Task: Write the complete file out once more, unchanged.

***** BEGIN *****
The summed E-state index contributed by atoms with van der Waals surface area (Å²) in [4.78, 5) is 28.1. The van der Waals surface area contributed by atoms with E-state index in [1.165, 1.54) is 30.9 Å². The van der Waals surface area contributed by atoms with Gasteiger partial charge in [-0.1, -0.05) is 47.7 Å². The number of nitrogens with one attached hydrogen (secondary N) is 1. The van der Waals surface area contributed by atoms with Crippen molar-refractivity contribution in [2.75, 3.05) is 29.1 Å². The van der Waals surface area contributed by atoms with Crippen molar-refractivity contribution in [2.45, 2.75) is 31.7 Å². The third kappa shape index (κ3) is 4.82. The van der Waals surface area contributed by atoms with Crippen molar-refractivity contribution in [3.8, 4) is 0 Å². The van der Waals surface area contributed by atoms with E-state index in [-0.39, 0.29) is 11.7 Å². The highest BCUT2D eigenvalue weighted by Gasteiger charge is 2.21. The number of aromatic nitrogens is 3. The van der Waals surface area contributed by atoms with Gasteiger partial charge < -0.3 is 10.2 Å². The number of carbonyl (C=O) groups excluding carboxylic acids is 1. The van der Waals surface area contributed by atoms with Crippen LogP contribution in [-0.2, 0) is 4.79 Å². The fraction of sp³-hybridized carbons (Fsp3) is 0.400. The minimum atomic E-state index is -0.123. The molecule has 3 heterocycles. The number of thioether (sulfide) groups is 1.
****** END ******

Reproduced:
The summed E-state index contributed by atoms with van der Waals surface area (Å²) in [4.78, 5) is 28.1. The van der Waals surface area contributed by atoms with E-state index in [1.165, 1.54) is 30.9 Å². The van der Waals surface area contributed by atoms with Gasteiger partial charge in [-0.1, -0.05) is 47.7 Å². The number of nitrogens with one attached hydrogen (secondary N) is 1. The van der Waals surface area contributed by atoms with Crippen molar-refractivity contribution in [2.75, 3.05) is 29.1 Å². The van der Waals surface area contributed by atoms with Crippen molar-refractivity contribution in [2.45, 2.75) is 31.7 Å². The third kappa shape index (κ3) is 4.82. The van der Waals surface area contributed by atoms with Crippen molar-refractivity contribution in [3.8, 4) is 0 Å². The van der Waals surface area contributed by atoms with E-state index in [-0.39, 0.29) is 11.7 Å². The highest BCUT2D eigenvalue weighted by Gasteiger charge is 2.21. The number of aromatic nitrogens is 3. The van der Waals surface area contributed by atoms with Gasteiger partial charge < -0.3 is 10.2 Å². The number of carbonyl (C=O) groups excluding carboxylic acids is 1. The van der Waals surface area contributed by atoms with Crippen LogP contribution in [-0.2, 0) is 4.79 Å². The fraction of sp³-hybridized carbons (Fsp3) is 0.400. The minimum atomic E-state index is -0.123. The molecule has 3 heterocycles. The number of thioether (sulfide) groups is 1.